fold up[ fohld-uhp ]SEE DEFINITION OF fold up
EXAMPLES FROM THE WEB FOR FOLD UP
Rosemary began to fold up the napkins and put them back in the box.
When these are finished, clear the table, and fold up the cloth.
She did not, as usual, shake her straw bed and fold up the rug.
"Fold up that paper," said he, quickly, putting something into her hands.
They fold up alongside the box and are held there by spring-brass clips.
Roll or fold up the omelette and slip it on a hot buttered dish.
There would be no dining table to keep his elbows off from; no napkin to fold up.
I will fold up my banner, and become again a simple soldier.
No, nothing that will do—so fold up the Chronicle, quick, for the stage is starting.
On quitting the table, it is not necessary to fold up your napkin.
Old English faldan (Mercian), fealdan (West Saxon), transitive, "to bend cloth back over itself," class VII strong verb (past tense feold, past participle fealden), from Proto-Germanic *falthan, *faldan (cf. Middle Dutch vouden, Dutch vouwen, Old Norse falda, Middle Low German volden, Old High German faldan, German falten, Gothic falþan).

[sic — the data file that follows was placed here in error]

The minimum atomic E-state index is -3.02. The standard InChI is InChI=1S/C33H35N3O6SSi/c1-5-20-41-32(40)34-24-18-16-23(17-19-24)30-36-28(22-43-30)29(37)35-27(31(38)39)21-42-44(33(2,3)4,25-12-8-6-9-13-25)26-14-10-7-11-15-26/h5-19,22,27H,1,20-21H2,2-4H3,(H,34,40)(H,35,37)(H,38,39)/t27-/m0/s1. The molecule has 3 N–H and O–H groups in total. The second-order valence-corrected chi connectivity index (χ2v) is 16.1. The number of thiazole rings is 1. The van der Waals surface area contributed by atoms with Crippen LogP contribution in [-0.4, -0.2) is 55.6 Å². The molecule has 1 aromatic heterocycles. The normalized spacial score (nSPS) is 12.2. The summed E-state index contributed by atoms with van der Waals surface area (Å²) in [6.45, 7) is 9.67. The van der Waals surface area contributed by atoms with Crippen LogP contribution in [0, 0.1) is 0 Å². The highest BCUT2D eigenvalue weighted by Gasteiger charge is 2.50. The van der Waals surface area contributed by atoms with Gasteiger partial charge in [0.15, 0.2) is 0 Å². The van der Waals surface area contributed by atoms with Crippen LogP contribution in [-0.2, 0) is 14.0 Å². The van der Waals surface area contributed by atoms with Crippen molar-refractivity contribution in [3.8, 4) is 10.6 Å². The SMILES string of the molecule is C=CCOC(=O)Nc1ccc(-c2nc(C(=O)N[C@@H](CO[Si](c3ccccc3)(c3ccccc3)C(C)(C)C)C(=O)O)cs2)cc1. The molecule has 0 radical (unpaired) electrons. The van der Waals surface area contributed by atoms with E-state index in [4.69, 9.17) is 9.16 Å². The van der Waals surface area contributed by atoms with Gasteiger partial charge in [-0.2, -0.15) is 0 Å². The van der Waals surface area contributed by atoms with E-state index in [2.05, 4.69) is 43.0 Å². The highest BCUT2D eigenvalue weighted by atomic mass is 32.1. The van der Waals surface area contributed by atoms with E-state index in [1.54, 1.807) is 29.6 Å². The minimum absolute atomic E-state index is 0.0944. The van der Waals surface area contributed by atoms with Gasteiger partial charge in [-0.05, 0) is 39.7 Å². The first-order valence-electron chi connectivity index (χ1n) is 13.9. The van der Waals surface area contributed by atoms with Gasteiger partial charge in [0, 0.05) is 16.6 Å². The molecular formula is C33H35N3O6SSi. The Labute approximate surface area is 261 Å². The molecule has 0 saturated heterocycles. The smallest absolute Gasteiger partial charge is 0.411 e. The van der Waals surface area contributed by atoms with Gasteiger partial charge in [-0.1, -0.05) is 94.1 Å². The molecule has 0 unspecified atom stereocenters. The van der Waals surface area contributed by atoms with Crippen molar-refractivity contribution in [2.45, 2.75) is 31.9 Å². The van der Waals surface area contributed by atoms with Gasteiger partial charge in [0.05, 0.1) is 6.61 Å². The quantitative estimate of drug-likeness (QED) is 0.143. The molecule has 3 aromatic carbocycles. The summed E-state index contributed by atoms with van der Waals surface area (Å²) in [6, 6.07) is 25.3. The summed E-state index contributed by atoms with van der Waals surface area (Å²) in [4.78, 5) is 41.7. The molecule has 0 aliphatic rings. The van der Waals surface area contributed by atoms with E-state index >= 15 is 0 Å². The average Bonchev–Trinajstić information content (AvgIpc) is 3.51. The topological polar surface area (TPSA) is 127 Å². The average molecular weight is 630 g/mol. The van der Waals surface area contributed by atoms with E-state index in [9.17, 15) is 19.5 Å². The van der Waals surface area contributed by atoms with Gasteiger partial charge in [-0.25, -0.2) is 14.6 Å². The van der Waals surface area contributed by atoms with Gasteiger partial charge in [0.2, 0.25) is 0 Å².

The Germanic words are from PIE *pel-to- (cf. Sanskrit putah "fold, pocket," Albanian pale "fold," Middle Irish alt "a joint," Lithuanian pleta "I plait"), from root *pel- (3) "to fold" (cf. Greek ploos "fold," Latin -plus).
The weak form developed from 15c. In late Old English also of the arms. Intransitive sense, "become folded" is from c.1300 (of the body or limbs); earlier "give way, fail" (mid-13c.). Sense of "to yield to pressure" is from late 14c. Related: Folded; folding.